Antidepressant medications have been controversial for decades. When first introduced, drugs like Prozac were heralded as a major breakthrough in the treatment of depression. More recently, though, careful analysis of the medical literature shows that while such medicines can be helpful for people with major depression, they are barely better than placebo for mild to moderate depression. A new analysis of clinical trials for the antidepressant Cymbalta has revealed some intriguing statistics. Seven studies were reviewed involving over 2,500 people with major depression. Around three quarters of those taking the drug experienced improvement. Those taking placebo also experienced gradual improvement.

There was one surprising discovery, however. A significant number of patients receiving Cymbalta actually did worse than those getting placebos. These non-responders seemingly got no antidepressant benefit and probably experienced unpleasant side effects from the medication. Because it is nearly impossible to predict beforehand who will benefit from antidepressants and who will do worse, family, friends and prescribers will need to be especially vigilant during the early phase of treatment so they can determine whether the patient is getting better or getting worse.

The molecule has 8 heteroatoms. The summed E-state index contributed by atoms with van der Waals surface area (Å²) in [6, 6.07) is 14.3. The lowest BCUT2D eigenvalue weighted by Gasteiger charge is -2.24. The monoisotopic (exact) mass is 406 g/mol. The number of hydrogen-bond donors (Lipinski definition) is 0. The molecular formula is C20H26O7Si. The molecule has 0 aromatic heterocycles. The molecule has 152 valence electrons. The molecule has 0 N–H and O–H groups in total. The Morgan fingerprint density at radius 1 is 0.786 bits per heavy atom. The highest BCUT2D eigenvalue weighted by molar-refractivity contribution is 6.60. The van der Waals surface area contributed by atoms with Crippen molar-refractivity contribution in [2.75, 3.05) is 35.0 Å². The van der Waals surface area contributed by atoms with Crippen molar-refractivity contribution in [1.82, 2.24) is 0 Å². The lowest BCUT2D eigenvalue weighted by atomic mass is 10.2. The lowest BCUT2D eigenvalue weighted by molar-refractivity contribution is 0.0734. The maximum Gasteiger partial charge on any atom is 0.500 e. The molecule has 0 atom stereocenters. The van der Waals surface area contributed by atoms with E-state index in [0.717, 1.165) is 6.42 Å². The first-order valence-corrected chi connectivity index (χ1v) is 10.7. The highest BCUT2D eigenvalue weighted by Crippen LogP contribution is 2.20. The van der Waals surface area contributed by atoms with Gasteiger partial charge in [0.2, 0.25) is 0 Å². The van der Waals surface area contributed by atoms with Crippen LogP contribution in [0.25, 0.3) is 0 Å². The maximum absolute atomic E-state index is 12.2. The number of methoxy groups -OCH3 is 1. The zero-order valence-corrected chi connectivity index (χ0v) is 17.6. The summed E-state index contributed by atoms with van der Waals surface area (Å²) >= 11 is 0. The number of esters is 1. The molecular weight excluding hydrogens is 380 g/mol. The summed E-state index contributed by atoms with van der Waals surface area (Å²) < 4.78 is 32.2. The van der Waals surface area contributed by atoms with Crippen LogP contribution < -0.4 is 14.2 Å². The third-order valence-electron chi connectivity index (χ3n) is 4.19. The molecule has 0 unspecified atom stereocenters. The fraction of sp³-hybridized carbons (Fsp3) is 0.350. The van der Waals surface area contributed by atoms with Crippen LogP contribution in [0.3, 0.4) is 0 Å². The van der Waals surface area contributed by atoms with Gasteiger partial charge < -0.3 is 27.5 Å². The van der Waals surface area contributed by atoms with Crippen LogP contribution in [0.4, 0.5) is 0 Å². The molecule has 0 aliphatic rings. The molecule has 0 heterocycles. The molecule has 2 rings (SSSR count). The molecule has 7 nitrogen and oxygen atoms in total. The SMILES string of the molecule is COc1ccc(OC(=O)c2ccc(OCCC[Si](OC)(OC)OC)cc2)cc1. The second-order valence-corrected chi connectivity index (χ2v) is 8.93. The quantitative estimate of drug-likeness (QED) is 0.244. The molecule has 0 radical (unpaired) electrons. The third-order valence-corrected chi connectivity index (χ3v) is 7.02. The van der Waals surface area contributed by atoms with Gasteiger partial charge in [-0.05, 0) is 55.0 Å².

[Archives of General Psychiatry, Dec. 2011]

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  1. Pauline

    I take the anti-anxiety medication Klonopin. It works very well for me. I am 87 years old and my doctor prescribed it 3 X a day but I almost always take it only 2 X. It seems to be a benign friend to me. I have taken it for over 3 years. It still works and no bad side effects. Just don’t take it with ambien. Danger of falling.

  2. Paul43

    I would like to hear more about this as my doctor keeps trying to put me on Anti-depressants.

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